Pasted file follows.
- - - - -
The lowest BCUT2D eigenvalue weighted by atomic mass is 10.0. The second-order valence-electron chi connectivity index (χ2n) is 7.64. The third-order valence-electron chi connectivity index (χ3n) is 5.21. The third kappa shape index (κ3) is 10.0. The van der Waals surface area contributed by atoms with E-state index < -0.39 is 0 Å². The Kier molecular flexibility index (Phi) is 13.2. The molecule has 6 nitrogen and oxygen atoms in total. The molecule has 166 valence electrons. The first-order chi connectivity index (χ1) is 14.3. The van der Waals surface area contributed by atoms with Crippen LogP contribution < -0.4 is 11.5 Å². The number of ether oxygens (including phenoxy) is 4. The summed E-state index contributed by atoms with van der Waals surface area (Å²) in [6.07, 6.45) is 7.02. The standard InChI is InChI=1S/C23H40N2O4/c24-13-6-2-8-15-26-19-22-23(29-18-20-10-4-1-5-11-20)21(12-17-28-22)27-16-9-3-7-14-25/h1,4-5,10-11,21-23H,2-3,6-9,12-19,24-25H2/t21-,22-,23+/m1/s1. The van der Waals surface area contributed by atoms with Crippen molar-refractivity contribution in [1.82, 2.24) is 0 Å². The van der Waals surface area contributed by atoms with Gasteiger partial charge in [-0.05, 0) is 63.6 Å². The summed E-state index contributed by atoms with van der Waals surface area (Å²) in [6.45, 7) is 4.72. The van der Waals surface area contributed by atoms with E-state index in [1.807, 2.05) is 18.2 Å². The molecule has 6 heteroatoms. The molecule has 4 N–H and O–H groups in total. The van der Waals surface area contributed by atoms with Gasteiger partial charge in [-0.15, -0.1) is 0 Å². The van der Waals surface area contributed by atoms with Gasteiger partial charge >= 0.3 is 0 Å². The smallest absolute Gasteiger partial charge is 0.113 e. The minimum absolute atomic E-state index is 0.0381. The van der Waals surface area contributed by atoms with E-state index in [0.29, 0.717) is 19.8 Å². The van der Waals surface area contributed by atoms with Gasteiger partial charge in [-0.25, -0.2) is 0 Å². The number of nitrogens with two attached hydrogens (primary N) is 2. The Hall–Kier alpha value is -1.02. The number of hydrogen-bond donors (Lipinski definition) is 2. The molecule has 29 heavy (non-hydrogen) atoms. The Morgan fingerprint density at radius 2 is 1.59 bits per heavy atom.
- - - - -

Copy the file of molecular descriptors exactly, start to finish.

The lowest BCUT2D eigenvalue weighted by atomic mass is 10.0. The second-order valence-electron chi connectivity index (χ2n) is 7.64. The third-order valence-electron chi connectivity index (χ3n) is 5.21. The third kappa shape index (κ3) is 10.0. The van der Waals surface area contributed by atoms with E-state index < -0.39 is 0 Å². The Kier molecular flexibility index (Phi) is 13.2. The molecule has 6 nitrogen and oxygen atoms in total. The molecule has 166 valence electrons. The first-order chi connectivity index (χ1) is 14.3. The van der Waals surface area contributed by atoms with Crippen LogP contribution < -0.4 is 11.5 Å². The number of ether oxygens (including phenoxy) is 4. The summed E-state index contributed by atoms with van der Waals surface area (Å²) in [6.07, 6.45) is 7.02. The standard InChI is InChI=1S/C23H40N2O4/c24-13-6-2-8-15-26-19-22-23(29-18-20-10-4-1-5-11-20)21(12-17-28-22)27-16-9-3-7-14-25/h1,4-5,10-11,21-23H,2-3,6-9,12-19,24-25H2/t21-,22-,23+/m1/s1. The van der Waals surface area contributed by atoms with Crippen molar-refractivity contribution in [1.82, 2.24) is 0 Å². The van der Waals surface area contributed by atoms with Gasteiger partial charge in [-0.05, 0) is 63.6 Å². The summed E-state index contributed by atoms with van der Waals surface area (Å²) in [6.45, 7) is 4.72. The van der Waals surface area contributed by atoms with E-state index in [1.807, 2.05) is 18.2 Å². The molecule has 6 heteroatoms. The molecule has 4 N–H and O–H groups in total. The van der Waals surface area contributed by atoms with Gasteiger partial charge in [-0.15, -0.1) is 0 Å². The van der Waals surface area contributed by atoms with Gasteiger partial charge >= 0.3 is 0 Å². The smallest absolute Gasteiger partial charge is 0.113 e. The minimum absolute atomic E-state index is 0.0381. The van der Waals surface area contributed by atoms with E-state index in [0.29, 0.717) is 19.8 Å². The van der Waals surface area contributed by atoms with Gasteiger partial charge in [-0.25, -0.2) is 0 Å². The number of nitrogens with two attached hydrogens (primary N) is 2. The Hall–Kier alpha value is -1.02. The number of hydrogen-bond donors (Lipinski definition) is 2. The molecule has 29 heavy (non-hydrogen) atoms. The Morgan fingerprint density at radius 2 is 1.59 bits per heavy atom.